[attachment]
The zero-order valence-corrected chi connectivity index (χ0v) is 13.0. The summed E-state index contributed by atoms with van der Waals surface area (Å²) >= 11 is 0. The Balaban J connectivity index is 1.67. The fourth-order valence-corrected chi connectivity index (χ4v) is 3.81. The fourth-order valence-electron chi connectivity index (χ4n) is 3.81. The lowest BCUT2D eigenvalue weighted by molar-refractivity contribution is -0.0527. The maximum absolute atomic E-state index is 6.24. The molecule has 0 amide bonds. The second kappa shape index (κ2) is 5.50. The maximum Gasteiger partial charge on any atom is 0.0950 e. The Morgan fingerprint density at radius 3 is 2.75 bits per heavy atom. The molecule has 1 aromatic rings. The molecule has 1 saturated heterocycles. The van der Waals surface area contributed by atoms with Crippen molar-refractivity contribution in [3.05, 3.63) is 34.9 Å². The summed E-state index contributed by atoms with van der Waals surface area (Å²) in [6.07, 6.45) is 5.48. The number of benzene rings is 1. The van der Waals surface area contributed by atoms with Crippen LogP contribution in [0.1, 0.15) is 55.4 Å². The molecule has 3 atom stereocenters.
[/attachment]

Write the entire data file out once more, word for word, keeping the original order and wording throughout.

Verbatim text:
The zero-order valence-corrected chi connectivity index (χ0v) is 13.0. The summed E-state index contributed by atoms with van der Waals surface area (Å²) >= 11 is 0. The Balaban J connectivity index is 1.67. The fourth-order valence-corrected chi connectivity index (χ4v) is 3.81. The fourth-order valence-electron chi connectivity index (χ4n) is 3.81. The lowest BCUT2D eigenvalue weighted by molar-refractivity contribution is -0.0527. The maximum absolute atomic E-state index is 6.24. The molecule has 0 amide bonds. The second kappa shape index (κ2) is 5.50. The maximum Gasteiger partial charge on any atom is 0.0950 e. The Morgan fingerprint density at radius 3 is 2.75 bits per heavy atom. The molecule has 1 aromatic rings. The molecule has 1 saturated heterocycles. The van der Waals surface area contributed by atoms with Crippen molar-refractivity contribution in [3.05, 3.63) is 34.9 Å². The summed E-state index contributed by atoms with van der Waals surface area (Å²) in [6.07, 6.45) is 5.48. The number of benzene rings is 1. The van der Waals surface area contributed by atoms with Crippen LogP contribution in [0.1, 0.15) is 55.4 Å². The molecule has 3 atom stereocenters.